David Gibson: How we can ease city's housing crisis
The housing '˜market' is broken. Even the Government admits it. It's clear that previous policies focused on deregulation and privatisation have failed '“ and we need a change of approach.
New leader of the Labour council, Daniel Yates, has pledged to make the city’s housing crisis a ‘top priority.’
If Cllr Yates is serious about housing, we need to see action: on homelessness, providing affordable council homes and spending housing money that currently lies unused.
Nothing illustrates the problems with housing more than the shocking rise in homelessness. Brighton and Hove has the second highest number of rough sleepers in the country. It is a scandal that people wait for months on the streets to be housed – while their health deteriorates with every passing day.
On top of our earlier work to kick start a new night shelter for the city, Greens want to see Brighton and Hove develop a hub that would pick up the newly homeless fast, provide them with support, and use available resources to expand supported and ‘move-on’ accommodation to get people off the streets.
In 2014, Greens piloted Housing First, an approach to help ‘revolving door rough sleepers’ being failed by the system. Instead of making housing conditional on engaging in services, Housing First provides repeatedly homeless people with a base where they receive support. This approach works – and the Labour Council should embrace it.
Good progress has been made building new council houses with the support of all parties. However rents on these homes are almost double current council rents and not truly affordable for people on a low income.
On top of this, private sector rents in the city swallow up a huge proportion of people’s incomes. Nationally, Labour proposes a limit in rent increases, but in Brighton and Hove rents are already far too high, and need to be brought down in stages. The Labour leader of the council needs to speak up for a national Labour policy which phases a lowering of rents in overheated areas such as ours. We urgently need to expand affordable housing, build more low-cost housing and make the rented sector truly affordable for tenants.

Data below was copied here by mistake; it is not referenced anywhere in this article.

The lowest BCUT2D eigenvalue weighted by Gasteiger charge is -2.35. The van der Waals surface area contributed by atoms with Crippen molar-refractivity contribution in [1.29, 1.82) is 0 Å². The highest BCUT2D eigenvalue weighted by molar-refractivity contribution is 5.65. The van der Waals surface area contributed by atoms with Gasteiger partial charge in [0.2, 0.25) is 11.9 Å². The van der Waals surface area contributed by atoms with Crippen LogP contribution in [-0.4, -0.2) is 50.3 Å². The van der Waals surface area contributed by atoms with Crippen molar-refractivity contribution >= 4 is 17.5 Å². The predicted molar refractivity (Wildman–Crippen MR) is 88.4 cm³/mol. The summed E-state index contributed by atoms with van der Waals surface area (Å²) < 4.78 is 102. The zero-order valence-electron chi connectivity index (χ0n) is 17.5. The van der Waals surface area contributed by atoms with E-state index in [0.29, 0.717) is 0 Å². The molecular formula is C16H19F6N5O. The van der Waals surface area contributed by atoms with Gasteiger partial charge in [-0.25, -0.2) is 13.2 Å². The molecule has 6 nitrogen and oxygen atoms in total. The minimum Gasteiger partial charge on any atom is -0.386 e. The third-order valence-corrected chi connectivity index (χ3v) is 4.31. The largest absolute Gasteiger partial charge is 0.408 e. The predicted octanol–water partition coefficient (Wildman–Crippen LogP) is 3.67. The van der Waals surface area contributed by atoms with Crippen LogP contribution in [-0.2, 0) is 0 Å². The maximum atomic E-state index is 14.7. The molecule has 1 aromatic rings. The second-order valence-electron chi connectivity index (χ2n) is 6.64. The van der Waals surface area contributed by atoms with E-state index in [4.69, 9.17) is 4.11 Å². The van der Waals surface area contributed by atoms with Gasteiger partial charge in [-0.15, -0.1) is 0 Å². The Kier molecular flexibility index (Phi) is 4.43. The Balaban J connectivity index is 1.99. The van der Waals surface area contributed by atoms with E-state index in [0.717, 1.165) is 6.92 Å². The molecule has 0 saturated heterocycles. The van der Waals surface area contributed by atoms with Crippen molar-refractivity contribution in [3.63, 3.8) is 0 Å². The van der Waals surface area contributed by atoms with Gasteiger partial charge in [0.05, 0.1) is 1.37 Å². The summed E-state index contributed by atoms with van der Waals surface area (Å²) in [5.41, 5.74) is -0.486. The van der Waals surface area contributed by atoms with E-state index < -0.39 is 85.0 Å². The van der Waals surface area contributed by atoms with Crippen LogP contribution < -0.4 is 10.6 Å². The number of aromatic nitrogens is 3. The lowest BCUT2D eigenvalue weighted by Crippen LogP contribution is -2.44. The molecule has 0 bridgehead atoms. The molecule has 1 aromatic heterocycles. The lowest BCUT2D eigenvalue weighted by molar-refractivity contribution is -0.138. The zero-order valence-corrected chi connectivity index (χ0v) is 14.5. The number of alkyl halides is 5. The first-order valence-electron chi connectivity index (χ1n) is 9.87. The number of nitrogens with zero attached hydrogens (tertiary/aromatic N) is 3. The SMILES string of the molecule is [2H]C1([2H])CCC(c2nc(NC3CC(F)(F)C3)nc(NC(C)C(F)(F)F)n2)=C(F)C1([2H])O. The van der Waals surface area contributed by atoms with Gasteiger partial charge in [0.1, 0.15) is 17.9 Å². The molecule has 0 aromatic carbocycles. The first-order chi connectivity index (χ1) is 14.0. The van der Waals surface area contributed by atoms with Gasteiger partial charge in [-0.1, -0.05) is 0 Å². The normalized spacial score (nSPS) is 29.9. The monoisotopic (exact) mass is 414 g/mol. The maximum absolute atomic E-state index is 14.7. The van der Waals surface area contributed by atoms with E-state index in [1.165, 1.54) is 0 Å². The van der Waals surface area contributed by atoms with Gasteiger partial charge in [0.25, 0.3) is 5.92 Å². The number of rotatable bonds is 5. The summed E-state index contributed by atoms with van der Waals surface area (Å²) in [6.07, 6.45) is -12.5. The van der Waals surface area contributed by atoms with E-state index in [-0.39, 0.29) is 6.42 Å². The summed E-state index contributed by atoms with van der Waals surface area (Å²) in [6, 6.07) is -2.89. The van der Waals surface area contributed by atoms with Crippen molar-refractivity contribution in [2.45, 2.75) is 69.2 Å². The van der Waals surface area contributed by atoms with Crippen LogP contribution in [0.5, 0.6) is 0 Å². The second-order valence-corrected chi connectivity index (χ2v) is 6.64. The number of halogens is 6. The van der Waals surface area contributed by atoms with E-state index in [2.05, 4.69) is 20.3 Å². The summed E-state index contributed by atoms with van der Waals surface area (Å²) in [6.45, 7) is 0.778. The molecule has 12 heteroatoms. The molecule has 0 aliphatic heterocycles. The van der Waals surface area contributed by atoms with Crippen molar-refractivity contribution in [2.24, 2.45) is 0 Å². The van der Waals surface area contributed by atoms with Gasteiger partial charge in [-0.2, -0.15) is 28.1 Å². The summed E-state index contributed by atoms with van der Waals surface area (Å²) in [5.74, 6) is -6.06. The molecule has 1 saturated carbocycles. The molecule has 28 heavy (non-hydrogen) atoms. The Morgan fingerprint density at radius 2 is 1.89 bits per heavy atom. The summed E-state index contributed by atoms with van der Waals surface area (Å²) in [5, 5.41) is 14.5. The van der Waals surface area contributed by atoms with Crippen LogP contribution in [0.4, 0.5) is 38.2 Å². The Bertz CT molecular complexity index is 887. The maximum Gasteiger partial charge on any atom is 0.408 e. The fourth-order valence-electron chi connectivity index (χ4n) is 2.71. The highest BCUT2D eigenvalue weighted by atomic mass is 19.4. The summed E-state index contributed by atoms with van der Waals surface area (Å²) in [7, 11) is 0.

While control of private rents needs national legislation, I believe there are some landlords who are willing to voluntarily limit their rents. Along with Cllr Tracey Hill and some of the city’s landlords’ organisations, I have been developing a pioneering scheme whereby landlords offer their properties at more affordable rents to lower income households. ‘Good Landlord’ schemes like this are one way to create change in the private rented sector.
Prioritising housing also requires efficient use of the resources at the council’s disposal. Despite the housing crisis, over £30 million –borrowed by the council for housing – is being sat on. It is tragic that in such difficult times, this Government money is going unused. Cllr Yates’ top priority should be to sort out why this money has not yet been spent – and then use it.
It’s also time to bring emergency accommodation in-house. In Brighton and Hove, the cost of privately-provided emergency accommodation has soared to £2.77m, an increase of over £800k on the previous year. Instead of publicly subsidised rents going to private landlords, the council could provide its own temporary accommodation at a much lower cost to the public purse. Other councils that are doing this have already reported huge savings and, crucially, a better service.
It’s clear there’s more that can be done.
If Cllr Yates is serious (and I think he is) about making housing a priority, let’s get a move on and back solutions that work.
David Gibson is the housing spokesperson for the Greens on Brighton & Hove City Council.